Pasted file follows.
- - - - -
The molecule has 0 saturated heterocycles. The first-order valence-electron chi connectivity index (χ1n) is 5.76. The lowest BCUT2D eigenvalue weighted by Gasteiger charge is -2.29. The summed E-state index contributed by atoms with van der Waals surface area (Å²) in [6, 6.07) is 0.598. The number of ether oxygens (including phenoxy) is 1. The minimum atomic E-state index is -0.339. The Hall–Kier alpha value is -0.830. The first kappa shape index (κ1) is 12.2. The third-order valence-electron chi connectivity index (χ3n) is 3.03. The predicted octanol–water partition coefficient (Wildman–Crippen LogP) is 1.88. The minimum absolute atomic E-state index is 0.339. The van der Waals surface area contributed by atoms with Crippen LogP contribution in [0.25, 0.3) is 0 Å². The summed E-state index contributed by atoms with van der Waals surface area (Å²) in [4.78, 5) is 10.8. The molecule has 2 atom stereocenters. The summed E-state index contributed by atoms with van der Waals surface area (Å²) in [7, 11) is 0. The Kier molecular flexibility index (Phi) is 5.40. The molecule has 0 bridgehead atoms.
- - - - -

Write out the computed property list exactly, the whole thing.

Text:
The molecule has 0 saturated heterocycles. The first-order valence-electron chi connectivity index (χ1n) is 5.76. The lowest BCUT2D eigenvalue weighted by Gasteiger charge is -2.29. The summed E-state index contributed by atoms with van der Waals surface area (Å²) in [6, 6.07) is 0.598. The number of ether oxygens (including phenoxy) is 1. The minimum atomic E-state index is -0.339. The Hall–Kier alpha value is -0.830. The first kappa shape index (κ1) is 12.2. The third-order valence-electron chi connectivity index (χ3n) is 3.03. The predicted octanol–water partition coefficient (Wildman–Crippen LogP) is 1.88. The minimum absolute atomic E-state index is 0.339. The van der Waals surface area contributed by atoms with Crippen LogP contribution in [0.25, 0.3) is 0 Å². The summed E-state index contributed by atoms with van der Waals surface area (Å²) in [4.78, 5) is 10.8. The molecule has 2 atom stereocenters. The summed E-state index contributed by atoms with van der Waals surface area (Å²) in [7, 11) is 0. The Kier molecular flexibility index (Phi) is 5.40. The molecule has 0 bridgehead atoms.